When people ask why do I travel in Punjab, I don’t always have a clear answer because it’s difficult to explain and I fear that people won’t get it.
‘Too bad, I can only be poetic in this state,’ I smiled and then read this verse of Baba Farid’s: Main bhulawa pagg da matt maili ho jaaye/ Gehla rooh na jaan-ee sirr bhi mitti khaaye.
“Wait, what am I asking, you don’t plan your trips, you just leave, just like that,” she said.
My father and I were talking about his recent trip to Indian Punjab when I asked him if he spoke to the people there in Punjabi.
“Since when have you been running this tandoor?” I ask the woman who owns and operates this tandoor that provides me with rotian for lunch and dinner here in Pakpattan.
“Was there a tree in the house?” she asked. “Yes, there in fact was one. And it used to cry.”
She looked at me as if I was indulging in poetry.
I had seen this book when I was a kid. In my father’s library perhaps. But when I actually got interested in the folklore about 8 years ago, there was no sign of this book anywhere. I asked around but everyone said that the book, printed more about 3 decades ago, was not going to be found but at old book shops. They were occasionally visited. But in vain. So where was this picture taken, then? It’s a long story.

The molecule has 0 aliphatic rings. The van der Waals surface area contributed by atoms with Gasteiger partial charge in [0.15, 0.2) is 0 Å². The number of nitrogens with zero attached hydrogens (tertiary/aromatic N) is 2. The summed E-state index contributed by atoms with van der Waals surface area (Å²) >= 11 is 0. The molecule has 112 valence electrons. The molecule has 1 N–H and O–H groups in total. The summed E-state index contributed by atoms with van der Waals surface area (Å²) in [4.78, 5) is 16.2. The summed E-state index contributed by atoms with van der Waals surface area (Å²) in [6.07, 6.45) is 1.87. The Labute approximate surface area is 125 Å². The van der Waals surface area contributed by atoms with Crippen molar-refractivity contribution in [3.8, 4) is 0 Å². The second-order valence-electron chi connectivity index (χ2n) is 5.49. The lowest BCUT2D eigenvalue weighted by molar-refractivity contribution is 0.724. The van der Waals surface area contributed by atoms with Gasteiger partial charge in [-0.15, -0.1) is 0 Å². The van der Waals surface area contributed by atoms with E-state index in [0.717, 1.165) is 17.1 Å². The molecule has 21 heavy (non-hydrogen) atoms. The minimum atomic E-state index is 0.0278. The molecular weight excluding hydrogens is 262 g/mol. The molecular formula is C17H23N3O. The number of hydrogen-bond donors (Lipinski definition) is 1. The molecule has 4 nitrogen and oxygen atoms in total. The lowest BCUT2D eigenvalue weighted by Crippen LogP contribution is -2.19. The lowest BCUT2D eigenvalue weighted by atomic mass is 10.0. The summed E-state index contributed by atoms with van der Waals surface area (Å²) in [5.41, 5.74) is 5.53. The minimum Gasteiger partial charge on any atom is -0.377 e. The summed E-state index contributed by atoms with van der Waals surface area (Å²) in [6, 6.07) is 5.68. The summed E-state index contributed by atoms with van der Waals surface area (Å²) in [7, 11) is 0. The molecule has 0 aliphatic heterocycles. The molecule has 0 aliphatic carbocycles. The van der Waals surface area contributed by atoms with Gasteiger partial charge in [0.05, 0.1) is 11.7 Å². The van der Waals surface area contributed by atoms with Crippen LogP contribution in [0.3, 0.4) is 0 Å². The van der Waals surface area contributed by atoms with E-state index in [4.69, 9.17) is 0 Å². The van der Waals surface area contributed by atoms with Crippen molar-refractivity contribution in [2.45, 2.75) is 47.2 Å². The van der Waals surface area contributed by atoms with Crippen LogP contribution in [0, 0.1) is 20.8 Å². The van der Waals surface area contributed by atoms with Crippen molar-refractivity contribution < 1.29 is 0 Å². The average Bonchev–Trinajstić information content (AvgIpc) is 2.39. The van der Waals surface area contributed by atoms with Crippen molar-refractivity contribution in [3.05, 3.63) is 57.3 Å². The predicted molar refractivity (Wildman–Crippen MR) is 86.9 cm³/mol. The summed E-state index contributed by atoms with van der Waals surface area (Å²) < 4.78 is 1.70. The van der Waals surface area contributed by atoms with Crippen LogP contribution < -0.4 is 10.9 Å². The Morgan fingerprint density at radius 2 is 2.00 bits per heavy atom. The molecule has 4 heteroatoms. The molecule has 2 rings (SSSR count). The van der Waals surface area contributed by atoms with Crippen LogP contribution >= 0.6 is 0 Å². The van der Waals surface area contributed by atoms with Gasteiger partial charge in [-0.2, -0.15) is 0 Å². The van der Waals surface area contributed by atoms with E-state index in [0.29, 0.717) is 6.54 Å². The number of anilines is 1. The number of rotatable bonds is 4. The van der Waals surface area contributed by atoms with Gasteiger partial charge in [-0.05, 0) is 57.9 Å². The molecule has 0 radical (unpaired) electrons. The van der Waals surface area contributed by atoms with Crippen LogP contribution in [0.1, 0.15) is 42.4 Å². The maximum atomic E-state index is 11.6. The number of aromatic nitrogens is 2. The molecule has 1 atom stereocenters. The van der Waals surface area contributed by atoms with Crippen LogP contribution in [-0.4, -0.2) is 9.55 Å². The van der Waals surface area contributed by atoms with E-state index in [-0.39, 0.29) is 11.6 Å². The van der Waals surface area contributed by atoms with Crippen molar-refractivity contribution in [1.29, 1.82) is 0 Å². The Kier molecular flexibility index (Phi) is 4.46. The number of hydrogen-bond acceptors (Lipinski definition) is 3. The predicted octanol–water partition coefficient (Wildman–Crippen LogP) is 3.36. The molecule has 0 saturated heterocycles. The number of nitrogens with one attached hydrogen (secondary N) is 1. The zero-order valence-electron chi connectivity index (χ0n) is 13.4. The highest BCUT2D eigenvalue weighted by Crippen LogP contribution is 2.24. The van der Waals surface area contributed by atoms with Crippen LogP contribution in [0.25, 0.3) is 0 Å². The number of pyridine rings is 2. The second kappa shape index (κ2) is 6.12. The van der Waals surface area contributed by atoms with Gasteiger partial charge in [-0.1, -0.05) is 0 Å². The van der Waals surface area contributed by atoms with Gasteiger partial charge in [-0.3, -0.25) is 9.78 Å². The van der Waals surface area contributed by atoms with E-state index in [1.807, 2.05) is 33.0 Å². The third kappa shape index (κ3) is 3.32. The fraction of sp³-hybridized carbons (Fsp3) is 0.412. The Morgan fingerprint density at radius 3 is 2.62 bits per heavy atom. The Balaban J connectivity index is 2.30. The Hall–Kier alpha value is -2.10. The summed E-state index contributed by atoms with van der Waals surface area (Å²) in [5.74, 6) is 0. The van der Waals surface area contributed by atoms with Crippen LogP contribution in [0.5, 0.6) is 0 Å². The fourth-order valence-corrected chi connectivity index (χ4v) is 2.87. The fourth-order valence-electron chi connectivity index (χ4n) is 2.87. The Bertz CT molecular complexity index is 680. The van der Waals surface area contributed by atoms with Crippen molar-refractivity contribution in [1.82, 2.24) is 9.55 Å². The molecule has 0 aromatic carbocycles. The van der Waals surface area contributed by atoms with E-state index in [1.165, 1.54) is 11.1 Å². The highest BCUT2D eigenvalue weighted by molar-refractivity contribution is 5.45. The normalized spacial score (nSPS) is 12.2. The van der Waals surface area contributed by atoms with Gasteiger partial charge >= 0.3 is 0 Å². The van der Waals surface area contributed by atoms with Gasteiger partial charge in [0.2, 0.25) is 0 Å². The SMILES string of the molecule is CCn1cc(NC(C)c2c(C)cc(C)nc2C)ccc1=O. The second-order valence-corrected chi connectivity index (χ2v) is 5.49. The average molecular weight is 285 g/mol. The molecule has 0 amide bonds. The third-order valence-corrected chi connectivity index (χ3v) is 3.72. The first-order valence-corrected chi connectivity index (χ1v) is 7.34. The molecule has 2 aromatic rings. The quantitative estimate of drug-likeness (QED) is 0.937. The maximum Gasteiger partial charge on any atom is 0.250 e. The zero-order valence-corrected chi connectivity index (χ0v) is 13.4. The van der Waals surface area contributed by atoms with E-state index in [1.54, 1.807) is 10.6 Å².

I resign from my job, someone breaks into my apartment, and I get a break on a freelance project I had been trying to complete. All in one day. You know what that means?
My first for Dawn. Stories from Punjab in the north of Ravi.
If you guys were not so urban, I would tell you of a festival like no other. I would tell you that people from different parts of Punjab, Sindh, and KP begin their pilgrimage 45 days before the festival.
I keep hearing — from men, of course — that ‘Punjabi women are more religious and more superstitious.’